The vernal equinox is an important reference point in astronomy, especially in the geocentric equatorial coordinate system. By definition, it is infinitely far away. The direction to it is therefore the same from any point in the Earth’s orbit. Because of precession, the vernal equinox moves steadily westward on the ecliptic, taking about 25,800 years to complete a full cycle.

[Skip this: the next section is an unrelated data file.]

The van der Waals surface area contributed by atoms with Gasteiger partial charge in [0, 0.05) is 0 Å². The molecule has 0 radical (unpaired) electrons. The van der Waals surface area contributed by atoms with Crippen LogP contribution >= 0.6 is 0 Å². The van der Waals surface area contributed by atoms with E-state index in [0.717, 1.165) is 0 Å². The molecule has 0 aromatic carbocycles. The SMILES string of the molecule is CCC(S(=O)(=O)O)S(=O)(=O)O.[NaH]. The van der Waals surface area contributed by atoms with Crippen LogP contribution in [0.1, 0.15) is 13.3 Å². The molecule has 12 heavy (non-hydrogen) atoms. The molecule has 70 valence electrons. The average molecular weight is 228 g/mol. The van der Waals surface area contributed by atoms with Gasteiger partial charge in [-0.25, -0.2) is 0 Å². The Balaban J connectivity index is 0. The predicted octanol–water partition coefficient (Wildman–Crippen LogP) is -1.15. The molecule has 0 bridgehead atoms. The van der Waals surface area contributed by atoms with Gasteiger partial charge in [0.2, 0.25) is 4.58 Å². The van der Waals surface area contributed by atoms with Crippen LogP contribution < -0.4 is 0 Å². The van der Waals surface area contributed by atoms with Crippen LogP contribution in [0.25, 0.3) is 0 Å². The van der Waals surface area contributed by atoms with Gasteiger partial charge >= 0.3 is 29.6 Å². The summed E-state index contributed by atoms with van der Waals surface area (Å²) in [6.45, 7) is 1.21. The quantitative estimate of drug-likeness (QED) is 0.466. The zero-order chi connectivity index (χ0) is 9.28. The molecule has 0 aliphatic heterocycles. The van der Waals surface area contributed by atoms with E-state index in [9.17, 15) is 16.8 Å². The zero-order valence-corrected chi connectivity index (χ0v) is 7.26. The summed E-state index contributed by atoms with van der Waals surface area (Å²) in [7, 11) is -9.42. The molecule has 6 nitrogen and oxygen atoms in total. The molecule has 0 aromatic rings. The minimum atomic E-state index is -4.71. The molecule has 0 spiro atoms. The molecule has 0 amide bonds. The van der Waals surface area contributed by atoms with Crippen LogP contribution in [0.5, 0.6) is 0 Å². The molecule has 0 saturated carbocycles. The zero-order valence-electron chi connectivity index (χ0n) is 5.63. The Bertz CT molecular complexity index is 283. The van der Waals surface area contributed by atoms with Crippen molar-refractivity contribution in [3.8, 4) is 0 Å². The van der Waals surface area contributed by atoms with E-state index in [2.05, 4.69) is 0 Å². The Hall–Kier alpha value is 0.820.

Like the autumn point, the vernal equinox is a point of intersection of the celestial equator with the ecliptic – the apparent path of the Sun through the fixed star sky as seen from Earth.
The Earth’s axis is then exactly perpendicular to the line connecting the centers of the Earth and the Sun, and the equinox occurs on Earth.